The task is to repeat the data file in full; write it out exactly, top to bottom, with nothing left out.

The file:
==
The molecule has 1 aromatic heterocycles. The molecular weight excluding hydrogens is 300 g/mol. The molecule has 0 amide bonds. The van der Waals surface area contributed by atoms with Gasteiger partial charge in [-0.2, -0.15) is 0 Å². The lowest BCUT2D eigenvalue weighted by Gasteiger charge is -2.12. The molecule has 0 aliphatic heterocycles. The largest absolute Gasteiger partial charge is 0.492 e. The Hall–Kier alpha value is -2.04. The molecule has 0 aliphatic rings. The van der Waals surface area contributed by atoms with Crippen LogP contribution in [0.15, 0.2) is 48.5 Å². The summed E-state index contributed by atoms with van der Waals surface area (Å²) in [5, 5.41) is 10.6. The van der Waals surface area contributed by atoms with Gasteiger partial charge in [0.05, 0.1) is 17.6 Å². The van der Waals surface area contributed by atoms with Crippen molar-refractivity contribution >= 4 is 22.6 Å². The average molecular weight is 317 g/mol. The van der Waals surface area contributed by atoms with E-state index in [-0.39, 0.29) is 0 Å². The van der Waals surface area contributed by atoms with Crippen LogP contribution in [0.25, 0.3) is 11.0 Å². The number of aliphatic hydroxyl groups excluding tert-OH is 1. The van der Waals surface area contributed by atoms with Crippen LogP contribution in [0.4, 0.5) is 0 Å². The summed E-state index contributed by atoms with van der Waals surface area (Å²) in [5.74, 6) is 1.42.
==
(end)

The molecule has 1 aromatic heterocycles. The molecular weight excluding hydrogens is 300 g/mol. The molecule has 0 amide bonds. The van der Waals surface area contributed by atoms with Gasteiger partial charge in [-0.2, -0.15) is 0 Å². The lowest BCUT2D eigenvalue weighted by Gasteiger charge is -2.12. The molecule has 0 aliphatic heterocycles. The largest absolute Gasteiger partial charge is 0.492 e. The Hall–Kier alpha value is -2.04. The molecule has 0 aliphatic rings. The van der Waals surface area contributed by atoms with Crippen LogP contribution in [0.15, 0.2) is 48.5 Å². The summed E-state index contributed by atoms with van der Waals surface area (Å²) in [5, 5.41) is 10.6. The van der Waals surface area contributed by atoms with Gasteiger partial charge in [0.05, 0.1) is 17.6 Å². The van der Waals surface area contributed by atoms with Crippen molar-refractivity contribution >= 4 is 22.6 Å². The average molecular weight is 317 g/mol. The van der Waals surface area contributed by atoms with E-state index in [-0.39, 0.29) is 0 Å². The van der Waals surface area contributed by atoms with Crippen LogP contribution in [0.25, 0.3) is 11.0 Å². The number of aliphatic hydroxyl groups excluding tert-OH is 1. The van der Waals surface area contributed by atoms with Crippen LogP contribution in [0.4, 0.5) is 0 Å². The summed E-state index contributed by atoms with van der Waals surface area (Å²) in [5.74, 6) is 1.42.